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William Strutt: A Lioness Preparing to Spring (August 8, 1889)

"Appearing genuine requires much preparation."

The week leading up to The Muse's first public debate in her Port Commissioner campaign featured what might be labeled her PreperationDance. Intricate and filled with significance, this dance involves about as much ritual as invention, along with ample idle periods. She remains focused in story, if not necessarily in practice. She begs off almost every invitation, explaining that she's in the middle of preparation. There's no successful arguing against her assertion, for she's maintaining a laser-like focus on the prize. She will make up through repetitive practice whatever she lacks in raw talent. She will leave little to chance.

I first noticed the dance when I heard rattling and commotion coming from our almost unused front upstairs room.
We used it occasionally for her campaign's war room, but other than holding the original plan on unrolled butcher paper along one wall, we'd shunned it. She was setting a stage for her upcoming Zoom debate appearance. She had been dissatisfied with her office clutter as backdrop and was attempting to set up a more professional presence. She dragged in a carpet from the hall, trying to reduce the almost empty room's echo, and pulled in the screen she'd bought when she was working remotely at The Lab. Later, she insisted that I accompany her to an office supply store where she investigated LED podcasting lights that wouldn't cast shadows. That performance space slowly took shape.

She spent most of the week preparing her responses to the four questions the debate's organizers intended her to answer during her appearance. She was given the expected timing, so she set up her stopwatch and commenced refining her small speeches. She spent most of her time cutting sentences so she could deliver her responses in an almost leisurely fashion. She knew from Toastmasters and other experiences that the prime failure mode tends to be trying to say more than might reasonably fit in the allotted time. Hurried responses rarely demonstrate competence and tend to fluster the candidate, so she over-prepared, remaining largely dissatisfied through her many iterations.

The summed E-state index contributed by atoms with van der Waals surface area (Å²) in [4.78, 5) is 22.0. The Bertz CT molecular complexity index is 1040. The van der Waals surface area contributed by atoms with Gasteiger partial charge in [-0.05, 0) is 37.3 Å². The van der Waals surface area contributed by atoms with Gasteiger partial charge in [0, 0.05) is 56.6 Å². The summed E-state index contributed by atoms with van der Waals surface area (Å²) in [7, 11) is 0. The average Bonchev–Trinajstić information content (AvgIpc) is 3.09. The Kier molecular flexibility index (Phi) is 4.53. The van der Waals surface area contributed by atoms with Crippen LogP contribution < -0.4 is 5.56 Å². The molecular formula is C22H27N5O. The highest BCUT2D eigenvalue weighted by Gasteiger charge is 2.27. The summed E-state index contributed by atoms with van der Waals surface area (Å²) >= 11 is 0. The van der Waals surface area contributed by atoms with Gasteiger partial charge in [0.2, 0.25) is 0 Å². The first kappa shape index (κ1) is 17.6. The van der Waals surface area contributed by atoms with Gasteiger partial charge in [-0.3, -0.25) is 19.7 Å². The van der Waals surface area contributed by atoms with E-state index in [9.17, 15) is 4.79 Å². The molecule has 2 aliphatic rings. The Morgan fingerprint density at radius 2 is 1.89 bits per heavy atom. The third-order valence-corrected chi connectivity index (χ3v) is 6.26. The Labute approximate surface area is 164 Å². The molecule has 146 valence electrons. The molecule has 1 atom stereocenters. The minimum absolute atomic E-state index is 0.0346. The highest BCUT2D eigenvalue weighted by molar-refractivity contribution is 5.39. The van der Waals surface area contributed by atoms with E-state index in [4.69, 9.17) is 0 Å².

She tested her preparation on a Zoom call with local Progressives the afternoon before the debate. She tried out the new light source there and showcased her completed stage. I sat in an adjacent room watching and listening closely, for she had charged me, her campaign mismanager, with providing feedback after the session so that she could adjust her presence for the all-important debate. The debate's moderator had not so carefully prepared his stage. Neither had The Muse's opponent, who seemed sublimely unprepared for the encounter. The Muse delivered crisp responses in well-practiced cadences, channeling one of her past life experiences as a church lector. The encounter seemed unfairly balanced in overwhelming favor of The Muse, who demonstrated in her performance the competence she aspires to provide once elected. Her opponent played the poster child of how failing to prepare prepares one for failure.

The dance made the difference. I will not argue that The Muse possesses many talents, though perhaps her greatest talent lies in her patience when preparing for a performance. She leaves almost nothing to chance. She sweats through even the infinitesimally tiny stuff, practicing until she can produce the desired effect, even should she somehow doze off once on stage. She works extremely hard to appear prepared, and it usually shows. She's already considered most of what any interested listener might hope to hear when she speaks. She's repeated her story so often by now that even I can usually successfully finish her stories, but they seem somehow less practiced the more she practices them. Appearing genuine requires much preparation. Authenticity on any stage demands just this kind of attention. GoodNuff doesn't necessarily mean "off the cuff."

Here's another
Preparation Story from my GlancingKnow Series, originally posted on October 30, 2019.

©2023 by David A. Schmaltz - all rights reserved

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